Mary Cullinan talks Youngstown, Retrenchment and Legacy

By Benjamin Krall

Video: President Cullinan discusses her SOU legacy. 

 

“It was just like wildfire, it was going so quickly,” said SOU president Mary Cullinan about the recent chain of events that led to her being named one of the three finalists for the presidency at Youngstown State University. On Monday, April 28, Cullinan sent out a campus-wide email stating that she was a finalist for the position and would be visiting the Youngstown, Ohio, campus in the coming week.

Since the release of that email, little new information has trickled out about the situation. For President Cullinan’s part, it is because she doesn’t have an overabundance of information to give. She said she had not been aware of the situation until the agency working for Youngstown State University reached out to her and told her she was being considered for the job.

“I was pretty surprised,” said Cullinan. “I don’t know what all of their conversations are, of course… So I will go to Youngstown and learn a lot… I will explore and do some homework this weekend and figure out which questions I need to ask. But they haven’t sent me vast quantities of material. I’m going to go there and have to ask questions.”

While the president stressed that she has not been offered the job, and is unsure if she would accept it, the opportunity intrigues her.

“For me it’s about, ‘what can I bring to that university?’” said Cullinan. “So I want to explore what I might be able to do to help the university and help that region. It’s a much bigger place, they have Division I athletics, it’s a lot of things that I could learn from.”

“But mostly I want to go someplace where I can help make a difference,” Cullinan continued. “I think I’ve helped make a difference here. We’ve had some tremendous challenges, but that fact that I’ve been a steady leader for eight years has been good for Southern Oregon and I would be happy to do that at Youngstown if it’s a good fit.”

Some individuals question whether President Cullinan has actually been a positive force for the university, and leaving in the midst of a retrenchment plan that she initiated has the potential to be viewed negatively by the SOU community. When asked about people who would say she is abandoning a sinking ship, the president was quick to assert her positive view of SOU’s future.

“I don’t think the ship is sinking at all. The ship now has a path, and a very strong path,” said Cullinan. “What the retrenchment plan does, painful though it has been, is gives us a path with benchmarks through the next five years. And whether it’s me or my vice presidents, or a complete change in administration, they’re coming in to a really strong pathway to sustainability.”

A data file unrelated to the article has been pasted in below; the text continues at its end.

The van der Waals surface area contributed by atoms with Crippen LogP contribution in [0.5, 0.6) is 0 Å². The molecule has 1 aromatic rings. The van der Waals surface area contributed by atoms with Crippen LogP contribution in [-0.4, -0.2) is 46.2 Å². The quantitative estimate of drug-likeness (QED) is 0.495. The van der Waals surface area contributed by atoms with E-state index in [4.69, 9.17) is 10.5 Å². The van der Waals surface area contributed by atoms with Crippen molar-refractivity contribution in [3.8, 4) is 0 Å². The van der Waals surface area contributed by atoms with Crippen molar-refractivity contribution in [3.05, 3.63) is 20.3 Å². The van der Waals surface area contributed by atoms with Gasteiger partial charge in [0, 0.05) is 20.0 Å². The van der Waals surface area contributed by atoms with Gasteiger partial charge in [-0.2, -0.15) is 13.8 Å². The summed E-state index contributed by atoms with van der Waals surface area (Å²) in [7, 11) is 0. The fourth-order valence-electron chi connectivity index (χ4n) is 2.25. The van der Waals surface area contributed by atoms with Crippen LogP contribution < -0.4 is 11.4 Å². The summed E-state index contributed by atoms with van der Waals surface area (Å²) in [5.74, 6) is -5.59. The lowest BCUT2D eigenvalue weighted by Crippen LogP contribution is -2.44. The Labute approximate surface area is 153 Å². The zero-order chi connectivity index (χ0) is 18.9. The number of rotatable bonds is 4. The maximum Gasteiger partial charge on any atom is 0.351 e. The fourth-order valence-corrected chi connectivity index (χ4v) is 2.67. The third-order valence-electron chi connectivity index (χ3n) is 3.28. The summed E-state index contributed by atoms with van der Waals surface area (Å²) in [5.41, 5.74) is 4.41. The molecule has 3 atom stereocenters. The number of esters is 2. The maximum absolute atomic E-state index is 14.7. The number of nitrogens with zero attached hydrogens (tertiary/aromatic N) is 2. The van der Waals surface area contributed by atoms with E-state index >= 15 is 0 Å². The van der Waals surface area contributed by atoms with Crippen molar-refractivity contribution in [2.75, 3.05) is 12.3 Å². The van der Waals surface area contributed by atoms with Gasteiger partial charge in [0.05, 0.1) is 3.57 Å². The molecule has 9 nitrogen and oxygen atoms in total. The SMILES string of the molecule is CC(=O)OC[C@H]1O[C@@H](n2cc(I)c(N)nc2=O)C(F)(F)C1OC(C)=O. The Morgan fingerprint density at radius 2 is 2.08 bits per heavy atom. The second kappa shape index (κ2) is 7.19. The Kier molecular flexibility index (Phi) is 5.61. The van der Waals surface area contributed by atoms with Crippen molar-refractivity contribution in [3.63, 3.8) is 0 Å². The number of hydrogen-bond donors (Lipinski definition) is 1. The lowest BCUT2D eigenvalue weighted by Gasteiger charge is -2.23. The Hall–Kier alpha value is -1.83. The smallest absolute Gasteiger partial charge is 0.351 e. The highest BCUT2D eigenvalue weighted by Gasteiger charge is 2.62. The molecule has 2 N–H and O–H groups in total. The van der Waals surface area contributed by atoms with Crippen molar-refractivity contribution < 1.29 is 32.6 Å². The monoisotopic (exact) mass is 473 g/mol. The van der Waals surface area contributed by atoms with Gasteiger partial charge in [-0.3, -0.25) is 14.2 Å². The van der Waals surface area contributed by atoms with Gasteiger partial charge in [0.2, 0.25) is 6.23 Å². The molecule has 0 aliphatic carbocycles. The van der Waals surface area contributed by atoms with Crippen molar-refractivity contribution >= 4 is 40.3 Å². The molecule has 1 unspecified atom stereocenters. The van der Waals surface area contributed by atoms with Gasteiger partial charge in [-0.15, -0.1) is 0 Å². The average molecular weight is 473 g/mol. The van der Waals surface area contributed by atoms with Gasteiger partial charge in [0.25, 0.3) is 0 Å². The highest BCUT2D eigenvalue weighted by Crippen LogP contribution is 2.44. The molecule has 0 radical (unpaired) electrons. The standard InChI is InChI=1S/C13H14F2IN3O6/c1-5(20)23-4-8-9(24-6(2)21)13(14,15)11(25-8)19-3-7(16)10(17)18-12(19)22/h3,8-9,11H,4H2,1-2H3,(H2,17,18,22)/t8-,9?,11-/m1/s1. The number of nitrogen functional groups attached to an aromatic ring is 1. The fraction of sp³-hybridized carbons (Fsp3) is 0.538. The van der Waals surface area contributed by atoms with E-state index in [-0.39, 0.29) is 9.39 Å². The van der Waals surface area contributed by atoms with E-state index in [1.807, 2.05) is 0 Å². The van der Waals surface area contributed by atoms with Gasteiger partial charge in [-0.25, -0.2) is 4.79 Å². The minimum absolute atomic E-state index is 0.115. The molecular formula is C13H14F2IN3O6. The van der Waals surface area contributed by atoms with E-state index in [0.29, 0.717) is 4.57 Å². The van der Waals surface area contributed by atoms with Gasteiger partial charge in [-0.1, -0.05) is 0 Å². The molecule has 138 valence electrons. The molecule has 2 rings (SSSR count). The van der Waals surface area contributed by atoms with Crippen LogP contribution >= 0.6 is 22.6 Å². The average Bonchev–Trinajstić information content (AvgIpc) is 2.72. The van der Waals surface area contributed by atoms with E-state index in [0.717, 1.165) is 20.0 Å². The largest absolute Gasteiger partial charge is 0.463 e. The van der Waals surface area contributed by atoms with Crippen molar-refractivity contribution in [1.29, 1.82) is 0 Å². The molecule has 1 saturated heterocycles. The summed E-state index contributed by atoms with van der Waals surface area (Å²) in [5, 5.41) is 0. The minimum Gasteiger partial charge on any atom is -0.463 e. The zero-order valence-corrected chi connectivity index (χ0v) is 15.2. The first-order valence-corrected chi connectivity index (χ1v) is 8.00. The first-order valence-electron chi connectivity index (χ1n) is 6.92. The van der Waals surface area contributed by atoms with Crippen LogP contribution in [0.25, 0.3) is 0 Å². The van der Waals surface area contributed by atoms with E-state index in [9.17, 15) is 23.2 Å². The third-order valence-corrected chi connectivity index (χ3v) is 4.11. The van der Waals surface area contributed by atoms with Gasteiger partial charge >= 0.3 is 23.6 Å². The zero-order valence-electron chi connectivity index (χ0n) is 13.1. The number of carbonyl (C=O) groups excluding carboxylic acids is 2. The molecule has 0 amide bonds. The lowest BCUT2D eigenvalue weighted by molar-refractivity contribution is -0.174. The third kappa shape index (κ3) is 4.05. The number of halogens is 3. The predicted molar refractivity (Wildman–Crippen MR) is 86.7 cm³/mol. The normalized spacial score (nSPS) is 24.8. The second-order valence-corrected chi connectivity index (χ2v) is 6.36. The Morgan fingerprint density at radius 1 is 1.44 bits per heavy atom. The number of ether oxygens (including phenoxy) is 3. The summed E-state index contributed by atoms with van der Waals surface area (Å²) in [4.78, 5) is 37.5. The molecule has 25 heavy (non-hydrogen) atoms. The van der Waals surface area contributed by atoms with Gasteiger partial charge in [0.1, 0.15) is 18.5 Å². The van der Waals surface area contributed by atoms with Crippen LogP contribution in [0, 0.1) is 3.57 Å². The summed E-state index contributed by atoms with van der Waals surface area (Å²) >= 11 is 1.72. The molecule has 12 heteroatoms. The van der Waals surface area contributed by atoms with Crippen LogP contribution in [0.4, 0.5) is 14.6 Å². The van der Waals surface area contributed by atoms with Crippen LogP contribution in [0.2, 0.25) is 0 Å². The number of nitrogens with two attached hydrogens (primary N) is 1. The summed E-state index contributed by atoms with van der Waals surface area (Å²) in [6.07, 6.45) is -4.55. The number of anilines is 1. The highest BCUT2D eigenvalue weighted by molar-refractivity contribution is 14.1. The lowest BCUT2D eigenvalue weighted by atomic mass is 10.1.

“So although retrenchment sounds ugly and there’s been a lot of pain associated with it, it has righted the ship and created a really strong map that we can follow,” Cullinan continued. “I think this is a this is a tremendous step forward. It’s unfortunate that it had to be built on pain, but there have been a lot of people on campus and a lot of people in this community who have been saying all along that SOU needs to make the difficult choices. And I did step up and make the difficult choices. And you know that doesn’t make people think that that was the greatest thing ever, but people do understand that difficult choices had to be made.”

Although Cullinan believes she has done the right things while at the head of SOU, there are those who disagree with her. In early March the faculty senate of SOU initiated a “Vote of No Confidence,” which gave the university’s faculty a chance to declare anonymously whether or not they believe Cullinan is a fit leader. Sixty-three percent voted “no confidence” in her.

President Cullinan stresses that she is willing to work with the faculty in what she called a “healing process,” but admits the vote made her consider leaving the university.

“It was a difficult time, and it made me decide, maybe there’s a point where I should move on for the good of the university if that seems reasonable,” said Cullinan. “I’d be happy to stay longer, but it may be that something else will come along. I will say that whoever else is in my position, or another leadership position at SOU, they’re going to look at the same challenges and the same numbers. It’s a disconcerting world out there for smaller liberal arts institutions and there are no miracles out there. No one’s going to save us.”

If president Cullinan is offered the Youngstown job and chooses to accept it, she will likely be gone by the summer. If she does leave, she believes construction projects, campus renovations, and new academic programs such as the Honors College and Emerging Media and Digital Arts, among other things, will be her SOU legacy.

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